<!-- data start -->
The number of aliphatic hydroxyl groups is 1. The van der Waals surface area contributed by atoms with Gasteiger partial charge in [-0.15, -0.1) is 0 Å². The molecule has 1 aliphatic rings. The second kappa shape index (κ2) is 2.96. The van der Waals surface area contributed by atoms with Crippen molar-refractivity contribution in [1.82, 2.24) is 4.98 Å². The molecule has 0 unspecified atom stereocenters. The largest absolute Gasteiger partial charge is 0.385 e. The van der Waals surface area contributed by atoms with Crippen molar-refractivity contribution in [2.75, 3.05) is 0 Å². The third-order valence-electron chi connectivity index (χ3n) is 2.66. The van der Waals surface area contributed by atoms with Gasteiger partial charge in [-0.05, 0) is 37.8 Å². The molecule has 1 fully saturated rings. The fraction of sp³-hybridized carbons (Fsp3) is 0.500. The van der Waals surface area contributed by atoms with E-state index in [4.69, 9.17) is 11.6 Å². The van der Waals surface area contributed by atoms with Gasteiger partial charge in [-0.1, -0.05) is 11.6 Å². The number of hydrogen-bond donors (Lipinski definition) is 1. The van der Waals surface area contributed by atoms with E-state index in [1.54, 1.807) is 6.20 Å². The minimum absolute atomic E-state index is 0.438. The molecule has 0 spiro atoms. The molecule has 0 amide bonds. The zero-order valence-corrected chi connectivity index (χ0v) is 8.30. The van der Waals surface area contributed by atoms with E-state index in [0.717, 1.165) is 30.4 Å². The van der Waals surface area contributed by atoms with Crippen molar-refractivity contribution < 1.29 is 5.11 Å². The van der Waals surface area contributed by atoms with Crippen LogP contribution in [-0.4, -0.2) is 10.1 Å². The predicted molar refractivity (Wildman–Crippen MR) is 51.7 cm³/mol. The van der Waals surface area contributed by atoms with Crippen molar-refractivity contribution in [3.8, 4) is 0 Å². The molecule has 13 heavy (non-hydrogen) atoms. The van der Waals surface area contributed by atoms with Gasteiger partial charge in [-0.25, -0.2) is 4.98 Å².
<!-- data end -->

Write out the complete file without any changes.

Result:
The number of aliphatic hydroxyl groups is 1. The van der Waals surface area contributed by atoms with Gasteiger partial charge in [-0.15, -0.1) is 0 Å². The molecule has 1 aliphatic rings. The second kappa shape index (κ2) is 2.96. The van der Waals surface area contributed by atoms with Crippen molar-refractivity contribution in [1.82, 2.24) is 4.98 Å². The molecule has 0 unspecified atom stereocenters. The largest absolute Gasteiger partial charge is 0.385 e. The van der Waals surface area contributed by atoms with Crippen molar-refractivity contribution in [2.75, 3.05) is 0 Å². The third-order valence-electron chi connectivity index (χ3n) is 2.66. The van der Waals surface area contributed by atoms with Gasteiger partial charge in [-0.05, 0) is 37.8 Å². The molecule has 1 fully saturated rings. The fraction of sp³-hybridized carbons (Fsp3) is 0.500. The van der Waals surface area contributed by atoms with E-state index in [4.69, 9.17) is 11.6 Å². The van der Waals surface area contributed by atoms with Gasteiger partial charge in [-0.1, -0.05) is 11.6 Å². The number of hydrogen-bond donors (Lipinski definition) is 1. The van der Waals surface area contributed by atoms with E-state index in [1.54, 1.807) is 6.20 Å². The minimum absolute atomic E-state index is 0.438. The molecule has 0 spiro atoms. The molecule has 0 amide bonds. The zero-order valence-corrected chi connectivity index (χ0v) is 8.30. The van der Waals surface area contributed by atoms with E-state index in [0.717, 1.165) is 30.4 Å². The van der Waals surface area contributed by atoms with Crippen molar-refractivity contribution < 1.29 is 5.11 Å². The van der Waals surface area contributed by atoms with Crippen LogP contribution in [-0.4, -0.2) is 10.1 Å². The predicted molar refractivity (Wildman–Crippen MR) is 51.7 cm³/mol. The van der Waals surface area contributed by atoms with Crippen molar-refractivity contribution in [3.8, 4) is 0 Å². The molecule has 13 heavy (non-hydrogen) atoms. The van der Waals surface area contributed by atoms with Gasteiger partial charge in [-0.25, -0.2) is 4.98 Å².